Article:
Johnson Amendment | The First Amendment Encyclopedia

The Johnson Amendment is an addition, adopted in 1954, to the Internal Revenue Code, 501(c)(3).  As a condition for maintaining exception from income taxes and other taxes, charitable organizations including churches and affiliated groups, were forbidden from participating or intervening in “any political campaign on behalf of (or in opposition to) any candidate for public office” (Davidson 1998, 17).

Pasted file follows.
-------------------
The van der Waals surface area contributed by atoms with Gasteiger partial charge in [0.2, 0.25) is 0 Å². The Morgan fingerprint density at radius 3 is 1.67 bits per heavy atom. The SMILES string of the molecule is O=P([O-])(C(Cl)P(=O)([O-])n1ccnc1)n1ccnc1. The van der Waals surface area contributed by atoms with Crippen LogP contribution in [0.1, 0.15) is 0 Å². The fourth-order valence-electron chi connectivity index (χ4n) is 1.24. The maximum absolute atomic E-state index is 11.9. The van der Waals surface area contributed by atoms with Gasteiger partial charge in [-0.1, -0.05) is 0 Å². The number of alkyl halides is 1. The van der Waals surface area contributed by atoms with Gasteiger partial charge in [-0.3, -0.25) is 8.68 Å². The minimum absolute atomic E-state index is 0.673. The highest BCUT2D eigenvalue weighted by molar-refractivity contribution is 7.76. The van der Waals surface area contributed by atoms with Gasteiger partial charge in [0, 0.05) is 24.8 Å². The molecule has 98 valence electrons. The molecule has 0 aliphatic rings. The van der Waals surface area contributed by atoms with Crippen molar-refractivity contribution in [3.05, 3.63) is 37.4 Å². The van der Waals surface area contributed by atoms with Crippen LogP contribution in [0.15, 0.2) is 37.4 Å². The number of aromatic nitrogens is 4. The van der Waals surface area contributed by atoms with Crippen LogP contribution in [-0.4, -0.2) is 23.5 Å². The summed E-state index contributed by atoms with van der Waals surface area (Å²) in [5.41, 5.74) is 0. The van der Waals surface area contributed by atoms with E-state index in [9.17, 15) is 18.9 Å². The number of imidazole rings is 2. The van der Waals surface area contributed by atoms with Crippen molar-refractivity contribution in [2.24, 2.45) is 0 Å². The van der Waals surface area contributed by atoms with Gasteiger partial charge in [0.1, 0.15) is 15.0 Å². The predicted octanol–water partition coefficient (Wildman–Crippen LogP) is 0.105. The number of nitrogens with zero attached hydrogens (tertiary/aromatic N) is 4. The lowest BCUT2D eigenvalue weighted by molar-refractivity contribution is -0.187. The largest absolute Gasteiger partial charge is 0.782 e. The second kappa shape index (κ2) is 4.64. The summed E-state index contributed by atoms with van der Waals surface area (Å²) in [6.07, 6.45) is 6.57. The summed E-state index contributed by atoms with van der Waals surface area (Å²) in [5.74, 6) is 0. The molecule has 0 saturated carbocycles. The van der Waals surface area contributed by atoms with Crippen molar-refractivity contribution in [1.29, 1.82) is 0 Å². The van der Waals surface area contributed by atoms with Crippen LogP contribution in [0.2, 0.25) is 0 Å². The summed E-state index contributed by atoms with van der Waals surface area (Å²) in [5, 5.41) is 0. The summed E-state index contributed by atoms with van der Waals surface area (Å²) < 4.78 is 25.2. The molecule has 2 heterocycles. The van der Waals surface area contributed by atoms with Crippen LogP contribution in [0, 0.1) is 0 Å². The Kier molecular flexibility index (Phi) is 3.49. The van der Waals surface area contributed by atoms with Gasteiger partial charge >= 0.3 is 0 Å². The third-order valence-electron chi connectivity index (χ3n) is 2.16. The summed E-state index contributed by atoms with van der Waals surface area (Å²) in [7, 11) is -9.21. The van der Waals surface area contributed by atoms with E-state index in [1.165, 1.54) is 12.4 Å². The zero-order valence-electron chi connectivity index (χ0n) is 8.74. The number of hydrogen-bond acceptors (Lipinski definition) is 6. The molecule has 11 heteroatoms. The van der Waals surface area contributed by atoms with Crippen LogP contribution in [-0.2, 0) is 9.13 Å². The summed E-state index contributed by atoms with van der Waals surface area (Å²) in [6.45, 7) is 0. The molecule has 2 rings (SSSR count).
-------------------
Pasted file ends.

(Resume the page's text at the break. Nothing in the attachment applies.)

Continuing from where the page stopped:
The amendment is named after then Senator (later President) Lyndon B. Johnson, who introduced the amendment out of concern about the Facts Forum and the Committee for Constitutional Government.  Both were tax-exempt organizations that had imitated the tactics of Senator Joseph R. McCarthy (R., WI) in campaigning against politicians like Johnson who were more liberal in their political orientations.